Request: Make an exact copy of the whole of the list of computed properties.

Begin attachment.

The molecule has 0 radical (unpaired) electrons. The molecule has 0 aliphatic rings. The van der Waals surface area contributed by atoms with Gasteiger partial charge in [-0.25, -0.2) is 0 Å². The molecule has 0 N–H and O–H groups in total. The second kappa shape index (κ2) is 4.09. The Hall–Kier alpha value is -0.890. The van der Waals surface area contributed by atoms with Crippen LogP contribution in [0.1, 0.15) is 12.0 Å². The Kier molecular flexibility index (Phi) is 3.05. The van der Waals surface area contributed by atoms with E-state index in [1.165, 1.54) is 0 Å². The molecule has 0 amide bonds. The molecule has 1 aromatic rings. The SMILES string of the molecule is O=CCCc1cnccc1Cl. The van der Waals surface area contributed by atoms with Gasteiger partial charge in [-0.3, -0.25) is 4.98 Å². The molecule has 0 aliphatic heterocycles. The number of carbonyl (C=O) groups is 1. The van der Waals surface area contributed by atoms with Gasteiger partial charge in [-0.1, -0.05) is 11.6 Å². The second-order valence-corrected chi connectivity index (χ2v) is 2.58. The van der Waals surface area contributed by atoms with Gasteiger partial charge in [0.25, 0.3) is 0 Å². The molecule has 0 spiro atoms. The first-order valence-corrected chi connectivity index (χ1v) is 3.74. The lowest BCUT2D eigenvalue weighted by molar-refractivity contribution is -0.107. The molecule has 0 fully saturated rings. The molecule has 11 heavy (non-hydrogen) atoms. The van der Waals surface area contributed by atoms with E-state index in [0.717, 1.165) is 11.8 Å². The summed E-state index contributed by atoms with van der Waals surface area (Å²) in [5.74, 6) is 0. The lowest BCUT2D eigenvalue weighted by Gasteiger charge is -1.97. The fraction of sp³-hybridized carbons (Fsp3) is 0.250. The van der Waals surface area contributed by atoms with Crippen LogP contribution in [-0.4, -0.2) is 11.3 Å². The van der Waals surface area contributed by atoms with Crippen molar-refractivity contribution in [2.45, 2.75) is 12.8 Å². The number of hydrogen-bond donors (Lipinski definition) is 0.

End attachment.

The molecule has 0 radical (unpaired) electrons. The molecule has 0 aliphatic rings. The van der Waals surface area contributed by atoms with Gasteiger partial charge in [-0.25, -0.2) is 0 Å². The molecule has 0 N–H and O–H groups in total. The second kappa shape index (κ2) is 4.09. The Hall–Kier alpha value is -0.890. The van der Waals surface area contributed by atoms with Crippen LogP contribution in [0.1, 0.15) is 12.0 Å². The Kier molecular flexibility index (Phi) is 3.05. The van der Waals surface area contributed by atoms with E-state index in [1.165, 1.54) is 0 Å². The molecule has 0 amide bonds. The molecule has 1 aromatic rings. The SMILES string of the molecule is O=CCCc1cnccc1Cl. The van der Waals surface area contributed by atoms with Gasteiger partial charge in [-0.3, -0.25) is 4.98 Å². The molecule has 0 aliphatic heterocycles. The number of carbonyl (C=O) groups is 1. The van der Waals surface area contributed by atoms with Gasteiger partial charge in [-0.1, -0.05) is 11.6 Å². The second-order valence-corrected chi connectivity index (χ2v) is 2.58. The van der Waals surface area contributed by atoms with Gasteiger partial charge in [0.25, 0.3) is 0 Å². The molecule has 0 spiro atoms. The first-order valence-corrected chi connectivity index (χ1v) is 3.74. The lowest BCUT2D eigenvalue weighted by molar-refractivity contribution is -0.107. The molecule has 0 fully saturated rings. The molecule has 11 heavy (non-hydrogen) atoms. The van der Waals surface area contributed by atoms with E-state index in [0.717, 1.165) is 11.8 Å². The summed E-state index contributed by atoms with van der Waals surface area (Å²) in [5.74, 6) is 0. The lowest BCUT2D eigenvalue weighted by Gasteiger charge is -1.97. The fraction of sp³-hybridized carbons (Fsp3) is 0.250. The van der Waals surface area contributed by atoms with Crippen LogP contribution in [-0.4, -0.2) is 11.3 Å². The van der Waals surface area contributed by atoms with Crippen molar-refractivity contribution in [2.45, 2.75) is 12.8 Å². The number of hydrogen-bond donors (Lipinski definition) is 0.